Five hours in as the sun rose, the swell slopped side to side, swinging and dropping Joker with a greasy slosh. The waves reflected the dawn, and as they became visible I found it hard to keep my eyes on the horizon. Hypnotically beautiful ever-blossoming hillsides, huge blue fists of power, glittering with infinite jewelled detail. The longer I watched them, the worse I felt. John and Sam’s cigarette smoke seeped into my nose and somehow blended with the waves in my head. I felt increasingly sleepy and held onto the guardrail with one numb hand. Trying to concentrate. On the horizon.
When the engine first overheated, Sam got out of the cabin and checked the water filter. It was no longer full of water. Must have fallen out like last time. I filled cups of water and passed him the grip tool to open the filter while John steered. It ran again for a while.
We had some wind, but it wasn’t giving us quite enough speed to make our desired landing time. When the alarm went yet again, we let it cool for a while and sailed.
My haziness cleared and crowded in again almost rhythmically. At a moment of clear windy elation when I felt on top of the world, I caught a whiff of smoke and suddenly turned and puked over the side. I felt instantly better. And nobody saw.
We tried the engine again, and it seemed fine. But as the boat heeled over more, Sam kept checking the filter. Sometimes it was pumping just fine, and other times it emptied out and had to be refilled.
Soon it was my turn to helm again. For the first 40 minutes it was the best place for me- looking straight ahead, flicking my gaze back to the GPS. Gradually my arms got tired from the constant hauling and I went off course more often. That meant looking at the onboard instruments more to get the angle right, which sent my inner ear spiralling into queasy wallow.
We had seasickness tablets and some freaky goggles allegedly recommended by the French Navy. But they were inside. If I tried to rummage through the oscillating cupboards I’d really get ill. The same went for getting the camera equipment out. My mental state focused down to holding onto my guts and the tiller at the same time. The possibility of speaking and moving, even moving my eyeballs too fast, receded like the clashing waves.
John and Sam would have helped if I’d asked. But they were increasingly busy dealing with the engine’s many issues. The overheating became more frequent. Sam checked the filter, inspected the impeller, refilled and refilled the system with water- only to find it had emptied out ten minutes later. We couldn’t keep running the engine in that condition- it could get seriously damaged.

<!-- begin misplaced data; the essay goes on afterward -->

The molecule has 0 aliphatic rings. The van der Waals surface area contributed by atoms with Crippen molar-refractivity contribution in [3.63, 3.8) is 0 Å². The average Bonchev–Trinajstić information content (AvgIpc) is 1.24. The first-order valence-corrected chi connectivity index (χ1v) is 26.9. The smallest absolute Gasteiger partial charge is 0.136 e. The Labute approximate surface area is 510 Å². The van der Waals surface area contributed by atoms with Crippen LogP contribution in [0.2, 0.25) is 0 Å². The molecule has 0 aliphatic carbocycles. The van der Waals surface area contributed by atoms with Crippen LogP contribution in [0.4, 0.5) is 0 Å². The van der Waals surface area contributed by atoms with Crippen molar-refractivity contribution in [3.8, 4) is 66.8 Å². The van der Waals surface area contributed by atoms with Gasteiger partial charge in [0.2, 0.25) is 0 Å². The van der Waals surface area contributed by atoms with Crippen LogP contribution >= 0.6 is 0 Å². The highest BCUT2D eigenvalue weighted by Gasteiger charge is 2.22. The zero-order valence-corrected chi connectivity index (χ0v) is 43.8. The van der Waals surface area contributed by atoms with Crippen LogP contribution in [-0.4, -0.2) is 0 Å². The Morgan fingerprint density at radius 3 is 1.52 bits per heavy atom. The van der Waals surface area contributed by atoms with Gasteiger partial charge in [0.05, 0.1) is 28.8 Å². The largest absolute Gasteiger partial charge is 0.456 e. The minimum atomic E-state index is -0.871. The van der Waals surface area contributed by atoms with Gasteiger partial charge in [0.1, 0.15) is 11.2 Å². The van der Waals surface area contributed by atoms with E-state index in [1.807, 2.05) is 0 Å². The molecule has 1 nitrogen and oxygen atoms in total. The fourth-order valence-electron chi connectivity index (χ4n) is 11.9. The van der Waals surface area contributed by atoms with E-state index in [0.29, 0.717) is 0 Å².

I was puking more often, shuddering and twitching afterwards. John took over the tiller and recommended that I sit with my eyes closed. It worked- I didn’t mind the motion by itself. But after 20 minutes, every time I opened my eyes I felt worse. I was clutter, and the deck is not that big. I went below and lay on the bed.
Sometimes it occurred to me that at least I should turn on a GoPro and record my misery. Or Sam’s, as he tried one thing after another to fix the engine. Or John’s, as he worried over our pace and the chance of missing the tide on our way into Cherbourg without a working engine. I’d grope across the cabin, occasionally finding an audio recorder or GoPro. I’d open my eyes and sit up. Instantly I’d have to drop it and belt for the heads, at one point skidding over and cracking my shoulder. After hours of this, most of the batteries were dead and I was losing my will to open my eyes at all. Every hour or so they would fly open of their own accord and I’d haul myself upright for more racking heaves.
In the early afternoon, we sighted France. Just at the same moment, three tiny dolphins arced through the water next to us- then ahead, underneath, back to the side. John lit up as if they were dear friends he hadn’t seen for years. I felt the same but could only totter to the hatch for a minute.
The next time we restarted the engine, the key produced a dull click. Sam, at the end of his tether, was convinced the overheating had finally burned something out. John said it was probably the solenoid and started bodging copper wires into the starter. Nothing worked.
After a very tense few minutes, John remembered that our battery was new, and cracked open the cabinet. The rocking had dislodged one of the terminals.
As it got dark, the wind and waves calmed. I was able to stand, drink water, even helm a bit. The engine problems continued, even as the lights of Cherbourg got closer. Seven miles out, our sailing pace was far too slow. Sam finally gave up on the main engine and started the auxiliary outboard, fed from a large petrol tank. Shortly after we picked up speed, it died. The line from the tank wasn’t pumping properly.
John was losing patience. He went below to check the Almanac for rescue services- warning us it would probably cost £500 to get a tow. We were both crushed, but Sam made a final valiant effort. He persuaded John to help him decant petrol from the tank into a 5l bottle, and from there into the engine. They both got covered in it, which at least put paid to the smoking for a bit.
On that engine we motored the 5 miles into Cherbourg- stopping to decant and refill it. As we approached the harbour entrance, Sam was worrying over whether to refill once more.
“We don’t want to be stuck 10 feet from the pontoon”.
In the end, that’s exactly what happened. At 9.30 pm, 5 1/2 hours after we’d planned, we arrived in the marina. We’d been crossing the Channel for 19 hours. The engine choked and died as I teetered on the prow with a line gathered in my hands. We all stood quietly as Joker drifted, inch by inch, to a very gentle landfall.
Bonsoir, Cherbourg. Et Bonne Nuit.